Flippers are flat limbs we can find with many aquatic animals, while they’re still not fish. They’re fully webbed, and some animals have two of them, while other species have up to four flippers.
In this article, we’ll be learning about all animals that have flippers:
- Sea Turtles
- Earless Seals
- Sea Lions
- Dall’s Porpoises
- Harbor Porpoises
- Finless Porpoises
1. Sea Turtles
Scientific name (superfamily): Chelonioidea
There are currently seven species of sea turtle: flatback, green, leatherback, loggerhead, hawksbill, Kemp’s ridley, and the olive ridley sea turtle. Sea turtles are the only reptiles with flippers after many giant reptiles from the age of the dinosaurs have gone extinct.
Sea turtles don’t use their flippers just for swimming, but also for digging large nests (up to 20 inches deep) to lay their eggs in.
Unfortunately, turtle flippers were a very sought-after good for a very long time. Sea turtle flipper trade is still active in some places around the world.
Scientific name (infraorder): Cetacea
The world’s most famous dolphin wasn’t called Flipper for no reason! These animals modified their forelimbs into flippers about 35 million years ago, enabling them with incredible swimming acrobatics.
Dolphin flippers allow them to reach incredible speeds, as the orca can travel at 34.5 MPH, which is incredible for swimming speeds. Their flippers are used to steer, while they use their tail to propel themselves through the water.
Interestingly, dolphins are one of the few animals engaging in non-reproductive sexual behavior, and they often use their flippers for stimulation.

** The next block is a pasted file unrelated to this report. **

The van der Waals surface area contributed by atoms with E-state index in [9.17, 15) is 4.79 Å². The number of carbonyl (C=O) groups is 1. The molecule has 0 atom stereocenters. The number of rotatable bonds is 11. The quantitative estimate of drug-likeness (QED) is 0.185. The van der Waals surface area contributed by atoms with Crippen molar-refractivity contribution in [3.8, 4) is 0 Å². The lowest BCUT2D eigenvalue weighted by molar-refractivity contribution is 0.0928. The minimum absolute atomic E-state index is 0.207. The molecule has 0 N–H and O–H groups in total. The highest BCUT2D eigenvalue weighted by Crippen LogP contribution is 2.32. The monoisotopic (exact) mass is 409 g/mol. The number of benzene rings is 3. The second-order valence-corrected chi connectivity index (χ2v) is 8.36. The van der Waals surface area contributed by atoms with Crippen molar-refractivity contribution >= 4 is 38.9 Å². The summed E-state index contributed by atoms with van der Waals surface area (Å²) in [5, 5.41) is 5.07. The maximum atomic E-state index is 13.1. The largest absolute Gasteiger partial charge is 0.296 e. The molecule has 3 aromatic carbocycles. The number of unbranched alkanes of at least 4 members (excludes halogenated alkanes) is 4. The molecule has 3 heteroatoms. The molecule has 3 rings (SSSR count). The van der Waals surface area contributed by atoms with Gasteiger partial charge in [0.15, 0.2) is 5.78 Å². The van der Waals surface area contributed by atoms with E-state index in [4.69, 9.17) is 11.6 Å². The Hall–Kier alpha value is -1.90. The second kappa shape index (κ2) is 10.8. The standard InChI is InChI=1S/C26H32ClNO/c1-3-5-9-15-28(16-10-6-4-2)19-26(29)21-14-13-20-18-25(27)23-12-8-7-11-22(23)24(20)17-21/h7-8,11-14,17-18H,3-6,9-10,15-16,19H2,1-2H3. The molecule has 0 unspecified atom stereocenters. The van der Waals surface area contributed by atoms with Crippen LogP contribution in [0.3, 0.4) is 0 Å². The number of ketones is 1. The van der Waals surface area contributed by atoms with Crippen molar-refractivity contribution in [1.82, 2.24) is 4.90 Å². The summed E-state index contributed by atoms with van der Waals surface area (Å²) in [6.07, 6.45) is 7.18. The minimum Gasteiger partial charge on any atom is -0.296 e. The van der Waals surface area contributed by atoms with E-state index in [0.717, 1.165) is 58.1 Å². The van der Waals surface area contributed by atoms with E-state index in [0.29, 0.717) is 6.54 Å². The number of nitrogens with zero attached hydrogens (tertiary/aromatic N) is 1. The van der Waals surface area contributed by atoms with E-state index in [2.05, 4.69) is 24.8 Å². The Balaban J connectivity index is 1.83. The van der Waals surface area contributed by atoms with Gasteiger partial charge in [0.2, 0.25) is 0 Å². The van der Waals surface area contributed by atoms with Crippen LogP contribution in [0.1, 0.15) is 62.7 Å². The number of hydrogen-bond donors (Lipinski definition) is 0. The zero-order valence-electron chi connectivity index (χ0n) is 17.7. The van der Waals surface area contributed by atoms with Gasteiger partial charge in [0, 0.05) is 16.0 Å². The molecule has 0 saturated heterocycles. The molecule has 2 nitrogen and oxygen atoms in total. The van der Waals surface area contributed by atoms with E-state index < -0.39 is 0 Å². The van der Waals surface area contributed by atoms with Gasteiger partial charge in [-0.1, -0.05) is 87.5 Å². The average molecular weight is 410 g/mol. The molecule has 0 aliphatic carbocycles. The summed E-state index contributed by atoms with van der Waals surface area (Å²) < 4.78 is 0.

Scientific name (infraorder): Cetacea
Whales share the same order as dolphins, but their groups are informally separated. A similarity between them, however, lies in their flippers.
Just like dolphins, they use their flippers for steering and their tail for propelling themselves through the water. Whales have the biggest flippers in the world, and because of the sheer size of their tail, they can achieve speeds of up to 37 MPH.
Before they evolved, whales had two pairs of flippers, while whales nowadays only have a single pair of flippers.
4. Earless Seals
Scientific name: Phocidae
Also called true seals, earless seals are the animals you think of when you hear the word ‘seal’.
These animals are known for their economic movement – they swim by wiggling their body (similar to how snakes move on land), and they use the hind flippers (on their tail) to push forward.
Seals use their fore flippers to steer, but also as improvised legs when they’re on land. Unfortunately, they can’t bend their hind flippers downward, so they move with more grace underwater.